Investing in a set of resistance bands is one of the smartest things you can do in order to maintain a regular fitness lifestyle. But, unless, you do your homework, you may end up with a set of bands that are not ideally suited to your needs. In this article, we will get to grips with the different types of resistance bands and present you with an essential buying guide to ensure that you make the wisest investment possible.
Types of Resistance Bands
There are 6 different types of resistance bands, each suited to a different purpose. It pays to get the right one, so here is a breakdown of each of them.
Flat Resistance Bands
Flat resistance bands are only about an inch wide and usually come in lengths of around four feet. They are often referred to as pull up bars because they can be used to assist you when doing the pull-up exercise. These bands are ideal for working your ankles and lower body. The thicker the band, the greater the resistance it will provide. These bands are color coded to identify the resistance level.
Mini Resistance Loop Bands
Mini Resistance loop bands are short length continuous loop bands that come in a variety of colors and resistance levels. These mini bands are great for working your rotator cuffs, ankles and legs. They are extremely compact and can even be put in your pocket when you’re not using them.
Resistance Loop Bands
Resistance loop bands are the full-size version of the mini-loop band. They are several feet in length and, again, consist of a continuous loop. Loop bands require some sort of anchor point for one end of the loop. This may be provided by your feet (as in when you do squats or shoulder presses), your torso (as in when you do push-ups) or a fixed anchor point (as in when you do the chest press).
Resistance loop bands come in different thicknesses and are color coded, with most companies following the same format. Fit Simplify resistance loop bands have the following color coding:
|Yellow||Extra Light||2-4 lbs|
|Red||Extra Heavy||25-30 lbs|
Handle Tube Resistance Bands
Handle tube resistance bands provide the band in the form of tubing at different thicknesses. The bands are normally constructed from thick latex rubber. On each end of the tubing is a grip handle which is made from a hard plastic material. Some brands, such as Fit Simplify, will provide carabiners on the ends of the tubing to allow you to interchangeably clip different tubes on the handles. This is great because it allows you to stack different bands together in order to increase the resistance level. The handles usually have foam grips to provide extra handling comfort. These bands allow you to get a gym quality workout wherever you happen to be.
Clip Tube Resistance Bands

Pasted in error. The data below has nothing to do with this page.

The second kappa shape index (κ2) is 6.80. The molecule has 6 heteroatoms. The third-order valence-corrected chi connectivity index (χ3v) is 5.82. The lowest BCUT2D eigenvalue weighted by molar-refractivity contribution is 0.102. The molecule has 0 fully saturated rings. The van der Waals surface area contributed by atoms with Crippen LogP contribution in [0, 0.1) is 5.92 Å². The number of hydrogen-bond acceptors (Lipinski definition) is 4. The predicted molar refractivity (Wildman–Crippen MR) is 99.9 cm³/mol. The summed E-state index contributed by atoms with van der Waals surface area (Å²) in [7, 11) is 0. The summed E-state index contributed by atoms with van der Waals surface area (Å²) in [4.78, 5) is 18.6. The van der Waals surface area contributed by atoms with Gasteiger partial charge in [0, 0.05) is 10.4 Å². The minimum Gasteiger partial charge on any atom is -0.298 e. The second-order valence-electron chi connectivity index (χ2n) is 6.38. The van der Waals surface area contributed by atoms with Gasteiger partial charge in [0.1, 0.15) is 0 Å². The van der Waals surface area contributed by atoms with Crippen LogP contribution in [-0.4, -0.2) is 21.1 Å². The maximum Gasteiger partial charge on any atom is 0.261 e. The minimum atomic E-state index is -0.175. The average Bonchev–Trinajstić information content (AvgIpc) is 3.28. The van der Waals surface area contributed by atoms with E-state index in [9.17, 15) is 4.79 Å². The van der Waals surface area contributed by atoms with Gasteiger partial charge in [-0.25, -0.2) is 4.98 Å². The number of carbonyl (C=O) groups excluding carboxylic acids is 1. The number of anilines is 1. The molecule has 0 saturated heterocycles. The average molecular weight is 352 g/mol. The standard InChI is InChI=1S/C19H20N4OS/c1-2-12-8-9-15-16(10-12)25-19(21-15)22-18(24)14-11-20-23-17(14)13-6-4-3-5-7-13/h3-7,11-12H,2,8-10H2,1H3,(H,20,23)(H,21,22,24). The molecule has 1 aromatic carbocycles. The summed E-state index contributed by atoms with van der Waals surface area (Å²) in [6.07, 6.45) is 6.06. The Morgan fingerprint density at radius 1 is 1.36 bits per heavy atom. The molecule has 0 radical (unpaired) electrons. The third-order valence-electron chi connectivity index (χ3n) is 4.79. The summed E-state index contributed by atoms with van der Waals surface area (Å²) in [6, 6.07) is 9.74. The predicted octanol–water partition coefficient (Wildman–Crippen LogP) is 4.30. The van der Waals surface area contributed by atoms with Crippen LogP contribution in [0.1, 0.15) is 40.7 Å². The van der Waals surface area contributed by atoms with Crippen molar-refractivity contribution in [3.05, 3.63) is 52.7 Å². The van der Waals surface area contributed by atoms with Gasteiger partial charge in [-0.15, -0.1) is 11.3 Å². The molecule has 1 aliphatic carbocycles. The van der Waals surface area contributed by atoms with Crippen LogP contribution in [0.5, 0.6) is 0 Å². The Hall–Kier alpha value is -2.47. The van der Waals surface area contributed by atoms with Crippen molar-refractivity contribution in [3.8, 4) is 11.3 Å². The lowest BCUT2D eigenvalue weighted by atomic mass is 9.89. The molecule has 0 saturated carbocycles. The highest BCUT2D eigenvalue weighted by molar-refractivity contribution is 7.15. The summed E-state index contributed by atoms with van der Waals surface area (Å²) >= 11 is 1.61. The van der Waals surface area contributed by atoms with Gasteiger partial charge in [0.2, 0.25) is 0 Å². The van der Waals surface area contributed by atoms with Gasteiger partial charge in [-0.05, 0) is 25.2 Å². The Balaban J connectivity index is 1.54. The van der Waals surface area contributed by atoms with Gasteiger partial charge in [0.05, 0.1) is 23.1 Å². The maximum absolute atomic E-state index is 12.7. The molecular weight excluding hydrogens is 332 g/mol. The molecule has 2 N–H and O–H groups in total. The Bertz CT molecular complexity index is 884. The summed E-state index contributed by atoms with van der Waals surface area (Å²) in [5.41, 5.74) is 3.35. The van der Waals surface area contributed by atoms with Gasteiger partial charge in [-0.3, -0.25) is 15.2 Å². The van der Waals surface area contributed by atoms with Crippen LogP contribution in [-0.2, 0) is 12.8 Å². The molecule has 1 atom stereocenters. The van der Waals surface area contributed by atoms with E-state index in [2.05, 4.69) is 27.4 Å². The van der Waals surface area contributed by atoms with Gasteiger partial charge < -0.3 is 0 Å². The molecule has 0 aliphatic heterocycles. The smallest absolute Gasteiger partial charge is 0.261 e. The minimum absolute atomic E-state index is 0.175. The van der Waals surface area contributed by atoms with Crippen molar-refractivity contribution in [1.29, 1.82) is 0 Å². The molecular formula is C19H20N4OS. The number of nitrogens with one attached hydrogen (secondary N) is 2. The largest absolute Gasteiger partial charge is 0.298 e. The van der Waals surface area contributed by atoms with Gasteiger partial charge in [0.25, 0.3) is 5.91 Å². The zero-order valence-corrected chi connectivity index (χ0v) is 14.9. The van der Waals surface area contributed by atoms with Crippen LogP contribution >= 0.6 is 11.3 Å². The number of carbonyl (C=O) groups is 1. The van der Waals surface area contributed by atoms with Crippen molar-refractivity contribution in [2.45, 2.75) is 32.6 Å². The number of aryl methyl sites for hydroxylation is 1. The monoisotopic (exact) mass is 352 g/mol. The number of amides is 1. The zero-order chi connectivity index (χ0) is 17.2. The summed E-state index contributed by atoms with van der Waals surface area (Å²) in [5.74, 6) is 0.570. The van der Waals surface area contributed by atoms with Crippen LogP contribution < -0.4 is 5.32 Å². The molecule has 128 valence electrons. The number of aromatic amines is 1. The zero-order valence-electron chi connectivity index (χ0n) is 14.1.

Clip tube resistance bands are similar to handle tube bands, but they come exclusively as clip-on bands. They come as a complete set with attachments to allow you to work your ankles. They are made from the same latex rubber material as the handle bands. If you don’t want to use the handles, you can clip the ends of the band to anything else, such as a door. Bands can also be stacked together to provide a greater challenge to the workout.
Figure-8 Resistance Bands
Figure-8 resistance bands are shorter than a full-length band. They are also made from tubular band material of latex rubber. The bands have a rubber enclosure in the middle and handle at each end. The band can be held by another person while you are exercising. It can also be attached to a weight or a parachute.
The first thing to be aware of when buying resistance bands is to understand the equivalent free weight resistance level that you are wanting to get from the bands. You do not want to end up with bands that are either too light or too heavy for you. While equating the resistance level to what you receive from a barbell or dumbbell is quite an inexact science, the following will give you a guide . . .
Yellow and Blue bands are designed for beginner exercises, providing an equivalent resistance of 2-6 pounds when equated to dumbbell weights.
Green bands are designed for those with about a year’s worth of experience and equate to a resistance of around 10-12 pounds.
Black and red bands are the heaviest and are designed for use by experienced exercisers. The equivalent weight resistance is between fifteen and thirty pounds.
If you are wanting to buy a set of bands because you are coming back from injury you should begin with the lightest possible and go for mini bands to start with. Once you have got a month or so of experience, then you can advance to loop or tubular bands.
Handles or Loops
If you are a person who is transitioning from gym training with barbells and dumbbells to using resistance bands, you may want to begin with handle tubular bands. They will more closely replicate the feel of what you have been previously doing. Apart from that, however, you should probably opt for loop bands, as they are more versatile, allowing you to do exercises from an anchor point as well as with your body as the base of resistance.
What’s in the Set?
Different suppliers of resistance bands provide you with different pieces of equipment. Look for the most comprehensive set that you can get, as it will usually provide you with the best value for money. With the Fit Simplify’s clip tube resistance band set, as an example, you get 11 pieces of equipment, including a comprehensive downloadable training guide.
When you are buying a product such as a resistance band you need to have confidence that it will not break. The advertising can give you all the assurance in the world, but it is the warranty that speaks. Look for a full lifetime warranty, such as that provided by Fit Simplify on all their products.